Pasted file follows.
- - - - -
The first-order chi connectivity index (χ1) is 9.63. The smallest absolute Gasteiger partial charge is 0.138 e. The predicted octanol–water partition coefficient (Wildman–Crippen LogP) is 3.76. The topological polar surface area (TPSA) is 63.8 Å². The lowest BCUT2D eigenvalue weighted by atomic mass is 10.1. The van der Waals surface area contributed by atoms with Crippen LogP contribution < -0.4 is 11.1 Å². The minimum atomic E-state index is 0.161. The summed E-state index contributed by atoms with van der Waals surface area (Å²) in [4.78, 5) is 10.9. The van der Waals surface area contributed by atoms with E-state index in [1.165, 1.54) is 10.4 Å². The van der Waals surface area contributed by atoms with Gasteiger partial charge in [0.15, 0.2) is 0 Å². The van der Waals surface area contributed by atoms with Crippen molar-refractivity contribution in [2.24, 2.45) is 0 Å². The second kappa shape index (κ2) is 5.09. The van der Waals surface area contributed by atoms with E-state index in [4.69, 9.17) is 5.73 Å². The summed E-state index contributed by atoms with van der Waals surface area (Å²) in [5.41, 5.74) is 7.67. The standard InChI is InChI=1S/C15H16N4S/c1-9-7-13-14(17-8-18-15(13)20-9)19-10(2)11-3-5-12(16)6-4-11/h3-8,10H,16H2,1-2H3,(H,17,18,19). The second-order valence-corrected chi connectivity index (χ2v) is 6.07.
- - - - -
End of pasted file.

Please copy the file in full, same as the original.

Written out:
The first-order chi connectivity index (χ1) is 9.63. The smallest absolute Gasteiger partial charge is 0.138 e. The predicted octanol–water partition coefficient (Wildman–Crippen LogP) is 3.76. The topological polar surface area (TPSA) is 63.8 Å². The lowest BCUT2D eigenvalue weighted by atomic mass is 10.1. The van der Waals surface area contributed by atoms with Crippen LogP contribution < -0.4 is 11.1 Å². The minimum atomic E-state index is 0.161. The summed E-state index contributed by atoms with van der Waals surface area (Å²) in [4.78, 5) is 10.9. The van der Waals surface area contributed by atoms with E-state index in [1.165, 1.54) is 10.4 Å². The van der Waals surface area contributed by atoms with Gasteiger partial charge in [0.15, 0.2) is 0 Å². The van der Waals surface area contributed by atoms with Crippen molar-refractivity contribution in [2.24, 2.45) is 0 Å². The second kappa shape index (κ2) is 5.09. The van der Waals surface area contributed by atoms with E-state index in [4.69, 9.17) is 5.73 Å². The summed E-state index contributed by atoms with van der Waals surface area (Å²) in [5.41, 5.74) is 7.67. The standard InChI is InChI=1S/C15H16N4S/c1-9-7-13-14(17-8-18-15(13)20-9)19-10(2)11-3-5-12(16)6-4-11/h3-8,10H,16H2,1-2H3,(H,17,18,19). The second-order valence-corrected chi connectivity index (χ2v) is 6.07.